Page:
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Supporting physical development in early childhood
Supporting physical development in early childhood

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1 What is play?

Children (and the young of other animal species) have an innate desire to play. Yet ‘play’ is a broad term that can refer to a wide variety of activities and behaviours.

Parents, early years practitioners and children may all have quite different ideas about what play is. To further complicate the issue, the ways in which young children play differs between cultures and in different geographical locations, both in the UK and internationally.

For example, a child growing up in the countryside might have different experiences of play to a child growing up in an urban area.

Activity 1

Take a moment to think about your own childhood and recall your strongest memories of play.

  • What activities were involved?
  • Where did you play?
  • Who did you play with?

Now make a note of the sorts of gross motor skills you used (for example running, jumping, lifting, crawling, climbing) and the fine motor skills you used (for example manipulating objects, connecting building bricks).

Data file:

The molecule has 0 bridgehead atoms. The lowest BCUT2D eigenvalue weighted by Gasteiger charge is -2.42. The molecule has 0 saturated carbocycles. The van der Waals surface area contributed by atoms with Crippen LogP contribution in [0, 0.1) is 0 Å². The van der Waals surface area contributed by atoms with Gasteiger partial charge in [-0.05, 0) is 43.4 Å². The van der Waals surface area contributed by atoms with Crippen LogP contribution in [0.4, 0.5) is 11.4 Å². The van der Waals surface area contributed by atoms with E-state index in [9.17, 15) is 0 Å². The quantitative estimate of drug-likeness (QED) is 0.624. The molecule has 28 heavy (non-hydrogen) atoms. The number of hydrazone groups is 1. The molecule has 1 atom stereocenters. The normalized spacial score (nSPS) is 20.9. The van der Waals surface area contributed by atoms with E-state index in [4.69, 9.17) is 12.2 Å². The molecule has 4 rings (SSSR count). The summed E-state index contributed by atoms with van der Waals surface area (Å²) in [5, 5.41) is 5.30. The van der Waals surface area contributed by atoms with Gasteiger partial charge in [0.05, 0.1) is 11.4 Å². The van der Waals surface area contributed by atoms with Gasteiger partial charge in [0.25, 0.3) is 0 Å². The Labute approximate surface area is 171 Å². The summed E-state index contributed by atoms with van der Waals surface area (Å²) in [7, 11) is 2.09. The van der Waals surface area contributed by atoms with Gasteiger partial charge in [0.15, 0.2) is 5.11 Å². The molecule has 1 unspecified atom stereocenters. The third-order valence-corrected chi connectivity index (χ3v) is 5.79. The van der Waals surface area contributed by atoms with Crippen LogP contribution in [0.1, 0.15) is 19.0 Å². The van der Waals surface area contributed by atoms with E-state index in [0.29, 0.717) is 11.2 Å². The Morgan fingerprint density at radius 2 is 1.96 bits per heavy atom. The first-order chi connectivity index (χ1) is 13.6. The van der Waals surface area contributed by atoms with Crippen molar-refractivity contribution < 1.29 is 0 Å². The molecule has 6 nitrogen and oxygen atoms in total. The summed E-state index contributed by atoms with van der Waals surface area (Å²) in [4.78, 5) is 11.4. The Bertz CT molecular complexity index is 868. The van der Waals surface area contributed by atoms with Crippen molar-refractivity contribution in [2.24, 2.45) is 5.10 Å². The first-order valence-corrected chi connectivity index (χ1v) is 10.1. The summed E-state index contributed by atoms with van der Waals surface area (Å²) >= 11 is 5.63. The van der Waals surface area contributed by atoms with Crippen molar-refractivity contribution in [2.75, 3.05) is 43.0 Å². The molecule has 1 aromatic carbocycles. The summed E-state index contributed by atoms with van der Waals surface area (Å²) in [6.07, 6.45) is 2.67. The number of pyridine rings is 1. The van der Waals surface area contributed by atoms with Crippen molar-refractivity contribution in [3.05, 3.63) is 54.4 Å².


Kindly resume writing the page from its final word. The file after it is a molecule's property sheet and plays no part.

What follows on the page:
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Movement in play

Looking at your example, you may have noticed just how much movement is involved in different sorts of play. This movement is often spontaneous and children may be largely unaware of the ways in which they are moving. However, not all types of play involve vigorous physical activity and therefore parents and practitioners need to provide opportunities for children to engage in many different sorts of play, to ensure children get the recommended amounts of physical activity you read about in Week 3.

In the next section you will look at different types of play, before looking at some practical ways that practitioners and parents can promote children’s overall development, health, wellbeing and enjoyment through play.